Wednesday, May 5, 2010

The Lucky Rice Night Market


This past Friday night I attended a food festival in the ever-so-hip Dumbo neighborhood of Brooklyn. It was part of an 11 day long celebration of asian cuisine, called Lucky Rice. This particular night had a “street” food theme, and featured some incredible restaurants serving up their own versions of street fare from various asian cultures. Needless to say, it was awesome.

But while the foodies were taking pictures of the food (here, here, here, and here for starters), I was collecting business cards and similar ephemera. So without further ado, I present my review of the Lucky Rice Night Market, from the perspective of a snarky design critic (which is to say, I ain’t writing about the food).


The Kati Roll Company - menu card
A charming, even witty, dish that sticks nicely to its origins, but with bold, uncomplicated flavors. You know what you’re getting, and thank goodness for that.


Mantao - business card
Serious and refined. A bit too uptight maybe, but still a mouth-watering bite.


Buddakan - business card
A duo of flavors reminiscent of a mullet: business on the front, party in the rear. A bit disappointing in the execution though... some ingredients from another dish snuck onto the bottom of this one.


Kampuchea - mini menu
A homey dish, with an affable aroma. Also, chickens are delicious.


Mighty Leaf - business card
This vendor couldn’t make up his mind which cup of tea to serve, so he went with both.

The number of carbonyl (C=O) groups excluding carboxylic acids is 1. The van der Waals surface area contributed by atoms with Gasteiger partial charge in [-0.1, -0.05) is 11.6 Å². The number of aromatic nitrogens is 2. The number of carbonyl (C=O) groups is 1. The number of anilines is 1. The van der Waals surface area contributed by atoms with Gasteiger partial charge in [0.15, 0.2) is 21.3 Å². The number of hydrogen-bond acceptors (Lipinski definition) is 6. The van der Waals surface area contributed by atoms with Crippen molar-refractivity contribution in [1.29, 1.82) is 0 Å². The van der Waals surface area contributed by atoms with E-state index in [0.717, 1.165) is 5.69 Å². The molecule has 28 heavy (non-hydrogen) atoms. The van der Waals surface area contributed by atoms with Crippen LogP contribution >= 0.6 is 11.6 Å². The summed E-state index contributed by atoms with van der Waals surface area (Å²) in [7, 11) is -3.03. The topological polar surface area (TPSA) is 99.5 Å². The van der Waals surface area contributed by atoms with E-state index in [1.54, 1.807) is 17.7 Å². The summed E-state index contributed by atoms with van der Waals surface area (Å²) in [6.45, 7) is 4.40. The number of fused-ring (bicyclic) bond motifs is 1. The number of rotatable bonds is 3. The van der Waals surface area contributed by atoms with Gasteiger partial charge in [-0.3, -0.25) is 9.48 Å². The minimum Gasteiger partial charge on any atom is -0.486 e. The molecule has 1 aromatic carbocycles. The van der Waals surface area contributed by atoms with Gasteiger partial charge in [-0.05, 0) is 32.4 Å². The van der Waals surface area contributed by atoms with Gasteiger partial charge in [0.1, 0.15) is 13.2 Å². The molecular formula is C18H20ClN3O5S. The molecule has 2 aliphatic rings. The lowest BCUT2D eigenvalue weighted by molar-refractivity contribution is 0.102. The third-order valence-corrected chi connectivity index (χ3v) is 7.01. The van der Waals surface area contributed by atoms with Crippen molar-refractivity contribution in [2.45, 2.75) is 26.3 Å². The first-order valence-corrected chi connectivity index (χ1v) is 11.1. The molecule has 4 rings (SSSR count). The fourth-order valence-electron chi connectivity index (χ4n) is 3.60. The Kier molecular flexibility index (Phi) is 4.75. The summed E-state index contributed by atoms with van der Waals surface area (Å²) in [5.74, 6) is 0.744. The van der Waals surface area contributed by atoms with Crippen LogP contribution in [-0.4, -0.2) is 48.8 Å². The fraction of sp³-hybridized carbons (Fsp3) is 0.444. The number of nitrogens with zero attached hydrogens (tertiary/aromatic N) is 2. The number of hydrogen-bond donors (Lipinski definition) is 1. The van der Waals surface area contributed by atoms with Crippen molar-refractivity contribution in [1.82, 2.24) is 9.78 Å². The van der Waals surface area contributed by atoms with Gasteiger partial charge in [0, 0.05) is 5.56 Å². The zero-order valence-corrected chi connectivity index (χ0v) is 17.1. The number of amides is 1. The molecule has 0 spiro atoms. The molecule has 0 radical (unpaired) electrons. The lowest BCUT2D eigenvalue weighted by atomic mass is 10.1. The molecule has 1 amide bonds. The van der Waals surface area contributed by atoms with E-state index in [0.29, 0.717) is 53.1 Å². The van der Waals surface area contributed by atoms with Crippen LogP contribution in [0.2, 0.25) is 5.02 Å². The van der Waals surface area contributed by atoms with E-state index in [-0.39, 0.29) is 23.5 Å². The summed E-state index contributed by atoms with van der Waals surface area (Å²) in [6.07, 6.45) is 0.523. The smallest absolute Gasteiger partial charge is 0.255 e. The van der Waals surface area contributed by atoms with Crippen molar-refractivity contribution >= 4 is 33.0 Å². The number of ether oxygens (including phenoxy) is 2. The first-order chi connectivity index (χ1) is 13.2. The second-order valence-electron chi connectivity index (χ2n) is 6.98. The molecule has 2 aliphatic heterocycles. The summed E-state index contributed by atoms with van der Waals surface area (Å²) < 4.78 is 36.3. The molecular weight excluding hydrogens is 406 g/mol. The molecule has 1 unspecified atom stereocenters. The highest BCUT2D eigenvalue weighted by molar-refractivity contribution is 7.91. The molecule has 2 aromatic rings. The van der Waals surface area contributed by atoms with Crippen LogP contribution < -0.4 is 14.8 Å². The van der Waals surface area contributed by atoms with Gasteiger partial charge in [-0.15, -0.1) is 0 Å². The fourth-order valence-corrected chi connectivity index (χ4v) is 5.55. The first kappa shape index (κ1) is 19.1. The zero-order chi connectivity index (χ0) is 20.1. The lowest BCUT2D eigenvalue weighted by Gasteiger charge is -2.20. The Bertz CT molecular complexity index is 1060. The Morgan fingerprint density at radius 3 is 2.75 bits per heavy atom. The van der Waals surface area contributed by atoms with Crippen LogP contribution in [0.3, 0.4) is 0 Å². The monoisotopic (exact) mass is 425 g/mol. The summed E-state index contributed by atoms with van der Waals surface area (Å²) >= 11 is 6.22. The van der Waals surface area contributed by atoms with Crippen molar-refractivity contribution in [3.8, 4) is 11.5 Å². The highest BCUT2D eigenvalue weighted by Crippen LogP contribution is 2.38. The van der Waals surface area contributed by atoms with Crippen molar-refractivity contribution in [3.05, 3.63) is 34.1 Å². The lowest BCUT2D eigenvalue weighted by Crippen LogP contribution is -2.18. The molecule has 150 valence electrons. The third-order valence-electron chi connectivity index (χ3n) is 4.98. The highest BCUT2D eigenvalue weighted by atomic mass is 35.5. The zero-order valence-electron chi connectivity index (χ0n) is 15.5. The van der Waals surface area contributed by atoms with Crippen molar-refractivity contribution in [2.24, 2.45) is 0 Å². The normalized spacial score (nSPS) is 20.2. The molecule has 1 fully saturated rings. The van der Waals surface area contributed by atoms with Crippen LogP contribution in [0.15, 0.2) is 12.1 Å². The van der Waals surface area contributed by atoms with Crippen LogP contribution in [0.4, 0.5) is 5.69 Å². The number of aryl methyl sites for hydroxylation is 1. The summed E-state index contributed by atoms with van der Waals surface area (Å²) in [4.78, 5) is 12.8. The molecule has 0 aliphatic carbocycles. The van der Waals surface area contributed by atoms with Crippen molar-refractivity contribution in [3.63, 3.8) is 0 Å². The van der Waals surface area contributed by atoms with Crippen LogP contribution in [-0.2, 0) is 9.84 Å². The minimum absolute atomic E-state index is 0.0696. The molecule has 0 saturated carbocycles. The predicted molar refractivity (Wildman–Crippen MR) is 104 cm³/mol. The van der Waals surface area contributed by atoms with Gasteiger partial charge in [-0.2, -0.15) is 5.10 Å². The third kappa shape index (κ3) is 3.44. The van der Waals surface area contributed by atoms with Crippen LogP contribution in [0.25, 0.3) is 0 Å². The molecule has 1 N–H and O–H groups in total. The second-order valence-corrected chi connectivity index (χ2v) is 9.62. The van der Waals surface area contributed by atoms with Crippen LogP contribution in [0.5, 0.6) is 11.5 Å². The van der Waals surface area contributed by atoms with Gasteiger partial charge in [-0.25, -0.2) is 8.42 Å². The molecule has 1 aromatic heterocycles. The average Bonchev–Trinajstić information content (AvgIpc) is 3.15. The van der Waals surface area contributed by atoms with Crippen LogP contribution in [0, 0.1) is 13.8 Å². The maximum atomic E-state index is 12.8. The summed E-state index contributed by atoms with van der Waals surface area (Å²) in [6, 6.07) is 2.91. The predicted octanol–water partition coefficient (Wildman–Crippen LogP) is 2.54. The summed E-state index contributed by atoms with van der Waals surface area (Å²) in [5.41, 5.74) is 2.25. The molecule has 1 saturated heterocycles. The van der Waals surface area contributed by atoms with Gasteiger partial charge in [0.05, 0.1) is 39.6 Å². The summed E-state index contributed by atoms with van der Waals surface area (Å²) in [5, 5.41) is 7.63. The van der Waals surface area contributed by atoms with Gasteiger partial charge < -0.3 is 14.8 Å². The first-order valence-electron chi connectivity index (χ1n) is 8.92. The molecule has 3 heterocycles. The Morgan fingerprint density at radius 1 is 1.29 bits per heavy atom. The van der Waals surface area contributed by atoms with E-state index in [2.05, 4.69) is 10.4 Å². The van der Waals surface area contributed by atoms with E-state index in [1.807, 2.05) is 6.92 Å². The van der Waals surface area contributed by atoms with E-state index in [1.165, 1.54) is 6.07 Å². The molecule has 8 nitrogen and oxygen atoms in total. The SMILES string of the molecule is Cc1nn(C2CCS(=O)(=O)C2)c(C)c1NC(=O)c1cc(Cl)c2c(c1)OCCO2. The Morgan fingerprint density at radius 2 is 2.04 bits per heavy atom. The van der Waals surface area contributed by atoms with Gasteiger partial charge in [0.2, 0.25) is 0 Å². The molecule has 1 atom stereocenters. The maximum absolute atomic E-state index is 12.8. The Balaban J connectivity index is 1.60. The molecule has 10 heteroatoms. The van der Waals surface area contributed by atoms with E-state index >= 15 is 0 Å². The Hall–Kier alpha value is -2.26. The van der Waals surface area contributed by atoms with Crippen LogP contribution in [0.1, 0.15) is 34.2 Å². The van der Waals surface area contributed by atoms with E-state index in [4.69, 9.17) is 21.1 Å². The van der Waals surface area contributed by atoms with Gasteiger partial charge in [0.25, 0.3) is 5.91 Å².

Zengo - business card
A few too many flavors on this plate. I find myself wanting to pick thru and eat the couple bits I recognize.


BaoHaus - coaster
A delicious steamed bun that’s a bit boring on the outside, but is quite playful on the inside.


The Good Fork - business card
A confusing presentation that looks like a vegan muffin, but isn’t. And therefore shouldn’t.


Curry-Ya - business card
Plated gorgeously, but quickly falls apart into a muddle of disparate flavors once you poke it with your fork.


Double Crown - business card
Lovely and flavorful, but the portion size is pretentiously puny.


An Choi - business card
Big and sloppy, yet satisfying. And crafted with a good, clean final bite to button up the experience.


Dirt Candy - business card
Sitting in stark contrast on its plate, this messy morsel manages to be inviting, but ultimately leaves you spitting it back into your napkin.


Delicatessen - business card
Best dish of the night. I’ll take seconds. And dessert, thank you.


My Brooklyn Kitchen - magnet and recipe post card
Excuse me waiter, there seems to be an oven mitt in my food. Could I maybe get something less clumsy... maybe that fish dish they’re eating at the next table over?


Bep - business card
Honest, simple food that could stand some refinement from the hands of a more skilled chef.


Asia Dog - post card
An intriguing combination. But one that leaves you wary. That first bite will either assuage or confirm your fears. Personally, I’m a believer.

Thanks to my good pal Kelly for getting me and the wife the complimentary tickets. Can’t wait for next year!

2 comments:

  1. lol i love this review and what an interesting way to look at business cards - i was a graphic design major so this was fun to read. thanks for linking to my blog :o)

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  2. haha, this shit is mad funny

    ReplyDelete